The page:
For the Betterment of the Whole : John Howard’s An Aggregate

Aggregate: \a-gri-gət\ noun:

 A mass or body of units or parts somewhat loosely associated with one another -Merriam-Webster Dictionary

John Howard’s An Aggregate consists of two wooden sculptures displaying the power and potential of living together in a strong community. The wood structures reflect the communal actions of herring fish when in danger. The sculptures are created out of hundreds if not thousands of individual pieces of wood. When singled out, a lone piece of wood is weak and insignificant, but when united and formed together these weak pieces become a powerful body. The individual pieces now support each other, and their unification makes something beautiful that cannot be easily brought down. Howard’s intention with An Aggregate is to reveal how society today is lacking strength due to its emphasis on individualism rather than community. If society would mimic the actions of humble fish, it could create something strong and beautiful as well.

The larger sculpture is placed in the center of the gallery floor. It is a massive sphere that opens in the back with elegant curves. It is looming and powerful, displaying strength and grace. The open-ended sphere seems alive with the alignment of the pieces of wood that create its structure. It is reflecting a captured instant of the fish’s movement that it is modeled after. Howard’s composition can be compared to that of a photographer capturing an image of a dancer in the middle of a sweeping move. It displays the graceful lines and composure the fish have when moving together. The different kinds of wood harmonize,creating a lyrical movement that breaths life into the sculpture. It stands tall and proud, expanding its sides and taking up the right amount of space to show off its almost perfect spherical shape. It is dramatic and strong, looking as if it may continue working its way up and begin swimming through the air.

When one steps into the middle of the massive structure, one feels caught up in a protective embrace. The wood swirls around and up, surrounding the person who is in the middle. Viewers feel as if they are being swept up into the wave. They become part of the fluid movement.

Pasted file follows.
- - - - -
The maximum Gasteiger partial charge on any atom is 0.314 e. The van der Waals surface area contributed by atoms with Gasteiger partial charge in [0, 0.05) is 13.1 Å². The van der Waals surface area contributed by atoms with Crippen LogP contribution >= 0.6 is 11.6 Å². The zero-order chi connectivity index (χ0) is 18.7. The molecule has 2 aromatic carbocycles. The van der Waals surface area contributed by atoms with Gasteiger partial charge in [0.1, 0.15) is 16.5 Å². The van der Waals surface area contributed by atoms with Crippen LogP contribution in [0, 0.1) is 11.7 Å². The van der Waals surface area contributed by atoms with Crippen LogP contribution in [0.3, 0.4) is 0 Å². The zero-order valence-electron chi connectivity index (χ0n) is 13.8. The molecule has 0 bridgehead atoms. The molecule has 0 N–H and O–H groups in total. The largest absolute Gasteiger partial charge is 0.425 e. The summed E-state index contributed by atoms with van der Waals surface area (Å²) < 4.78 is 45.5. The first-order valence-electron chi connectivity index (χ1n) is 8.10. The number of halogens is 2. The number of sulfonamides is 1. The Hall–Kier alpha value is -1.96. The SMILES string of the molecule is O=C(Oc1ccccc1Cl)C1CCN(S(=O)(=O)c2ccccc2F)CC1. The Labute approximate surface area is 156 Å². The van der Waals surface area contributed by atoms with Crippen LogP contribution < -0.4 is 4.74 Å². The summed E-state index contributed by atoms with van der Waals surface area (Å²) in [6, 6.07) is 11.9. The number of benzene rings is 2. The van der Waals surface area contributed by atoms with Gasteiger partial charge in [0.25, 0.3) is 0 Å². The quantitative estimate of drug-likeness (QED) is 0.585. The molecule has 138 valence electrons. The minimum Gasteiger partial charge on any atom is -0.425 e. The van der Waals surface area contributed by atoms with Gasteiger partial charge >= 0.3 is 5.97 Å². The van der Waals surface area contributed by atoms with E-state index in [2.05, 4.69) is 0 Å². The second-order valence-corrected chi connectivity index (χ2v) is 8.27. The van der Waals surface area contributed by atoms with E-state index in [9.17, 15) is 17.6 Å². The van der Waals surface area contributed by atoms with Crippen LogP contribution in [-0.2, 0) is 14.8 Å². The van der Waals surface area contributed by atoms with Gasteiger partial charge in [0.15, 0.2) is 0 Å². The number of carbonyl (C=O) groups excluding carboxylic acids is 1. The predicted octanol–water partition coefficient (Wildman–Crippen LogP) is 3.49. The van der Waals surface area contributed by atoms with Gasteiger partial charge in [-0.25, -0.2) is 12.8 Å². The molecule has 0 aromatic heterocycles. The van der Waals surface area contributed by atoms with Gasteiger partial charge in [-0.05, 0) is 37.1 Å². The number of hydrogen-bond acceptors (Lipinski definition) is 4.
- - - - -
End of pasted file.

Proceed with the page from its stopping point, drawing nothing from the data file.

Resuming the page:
The smaller sculpture has a similarly fluid movement. It is, however, more grounded than the larger piece, which looks so buoyant. Its larger base and triangular shape make it look constricted, especially when compared to the large piece, which is shameless in the amount of space it consumes.

This leads to an equally important aspect of the show. With only two pieces making up An Aggregate, a significant amount of the shows appeal relies on the use of the gallery space. Visitors coming in from the front door immediately see the smaller of the sculptures, and then they are exposed to a huge wooden bubble. The bubble, of course, is just the other side of the large sculpture, but the front of the piece is such a strong part of the show that perhaps it should not have been hidden from immediate sight. Introducing visitors to the back of the large structure makes the piece look closed-off. The front successfully uses the negative space surrounding the sculpture to create powerful movement, giving the sculpture life. The back view feels as if it is excluding the audience from what is inside. The smaller piece also feels awkwardly situated. The opening faces more towards the wall than toward the center of the gallery. Perhaps the show would have seemed more cohesive had the internal space of the sculptures been more successfully combined with the larger gallery space.

Howard’s sculptures are beautiful representations of the strength that lies in relying on one another. Howard sees potential for human community and uses An Aggregate to share the strength and beauty that would be possible if we were willing to be humble and sacrifice our desperate need for individualism in order to protect those around us.

Victoriana Dan




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